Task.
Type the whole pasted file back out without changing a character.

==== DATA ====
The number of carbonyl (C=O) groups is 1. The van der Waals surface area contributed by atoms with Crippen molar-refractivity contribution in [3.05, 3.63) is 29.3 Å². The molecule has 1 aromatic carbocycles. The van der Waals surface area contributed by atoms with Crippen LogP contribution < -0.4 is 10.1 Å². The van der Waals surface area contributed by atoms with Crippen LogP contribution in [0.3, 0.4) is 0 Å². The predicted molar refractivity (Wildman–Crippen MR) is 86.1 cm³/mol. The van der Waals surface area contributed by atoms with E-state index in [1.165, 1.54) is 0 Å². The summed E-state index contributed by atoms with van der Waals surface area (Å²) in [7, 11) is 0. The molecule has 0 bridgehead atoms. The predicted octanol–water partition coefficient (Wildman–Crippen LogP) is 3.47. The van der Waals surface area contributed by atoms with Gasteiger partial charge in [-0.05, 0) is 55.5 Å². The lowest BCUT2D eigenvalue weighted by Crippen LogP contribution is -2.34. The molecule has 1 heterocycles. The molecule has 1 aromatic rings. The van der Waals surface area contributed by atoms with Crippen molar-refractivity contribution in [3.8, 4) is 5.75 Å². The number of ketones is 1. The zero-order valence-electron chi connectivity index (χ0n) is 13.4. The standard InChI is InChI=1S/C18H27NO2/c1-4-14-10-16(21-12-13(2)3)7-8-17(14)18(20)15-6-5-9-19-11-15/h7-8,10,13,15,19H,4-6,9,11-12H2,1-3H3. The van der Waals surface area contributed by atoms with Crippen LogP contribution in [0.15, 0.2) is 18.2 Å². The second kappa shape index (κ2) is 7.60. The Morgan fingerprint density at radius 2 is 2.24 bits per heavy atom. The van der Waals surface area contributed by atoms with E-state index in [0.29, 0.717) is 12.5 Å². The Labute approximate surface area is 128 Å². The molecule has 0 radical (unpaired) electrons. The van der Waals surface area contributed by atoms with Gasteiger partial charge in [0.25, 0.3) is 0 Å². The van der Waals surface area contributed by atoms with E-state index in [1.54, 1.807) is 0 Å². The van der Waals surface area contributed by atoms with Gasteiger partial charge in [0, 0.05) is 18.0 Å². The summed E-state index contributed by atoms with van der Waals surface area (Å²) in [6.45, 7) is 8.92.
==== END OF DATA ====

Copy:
The number of carbonyl (C=O) groups is 1. The van der Waals surface area contributed by atoms with Crippen molar-refractivity contribution in [3.05, 3.63) is 29.3 Å². The molecule has 1 aromatic carbocycles. The van der Waals surface area contributed by atoms with Crippen LogP contribution < -0.4 is 10.1 Å². The van der Waals surface area contributed by atoms with Crippen LogP contribution in [0.3, 0.4) is 0 Å². The predicted molar refractivity (Wildman–Crippen MR) is 86.1 cm³/mol. The van der Waals surface area contributed by atoms with E-state index in [1.165, 1.54) is 0 Å². The summed E-state index contributed by atoms with van der Waals surface area (Å²) in [7, 11) is 0. The molecule has 0 bridgehead atoms. The predicted octanol–water partition coefficient (Wildman–Crippen LogP) is 3.47. The van der Waals surface area contributed by atoms with Gasteiger partial charge in [-0.05, 0) is 55.5 Å². The lowest BCUT2D eigenvalue weighted by Crippen LogP contribution is -2.34. The molecule has 1 heterocycles. The molecule has 1 aromatic rings. The van der Waals surface area contributed by atoms with Crippen molar-refractivity contribution in [3.8, 4) is 5.75 Å². The number of ketones is 1. The zero-order valence-electron chi connectivity index (χ0n) is 13.4. The standard InChI is InChI=1S/C18H27NO2/c1-4-14-10-16(21-12-13(2)3)7-8-17(14)18(20)15-6-5-9-19-11-15/h7-8,10,13,15,19H,4-6,9,11-12H2,1-3H3. The van der Waals surface area contributed by atoms with Crippen LogP contribution in [0.15, 0.2) is 18.2 Å². The second kappa shape index (κ2) is 7.60. The Morgan fingerprint density at radius 2 is 2.24 bits per heavy atom. The van der Waals surface area contributed by atoms with E-state index in [0.29, 0.717) is 12.5 Å². The Labute approximate surface area is 128 Å². The molecule has 0 radical (unpaired) electrons. The van der Waals surface area contributed by atoms with Gasteiger partial charge in [0.25, 0.3) is 0 Å². The van der Waals surface area contributed by atoms with E-state index in [1.54, 1.807) is 0 Å². The van der Waals surface area contributed by atoms with Gasteiger partial charge in [0, 0.05) is 18.0 Å². The summed E-state index contributed by atoms with van der Waals surface area (Å²) in [6.45, 7) is 8.92.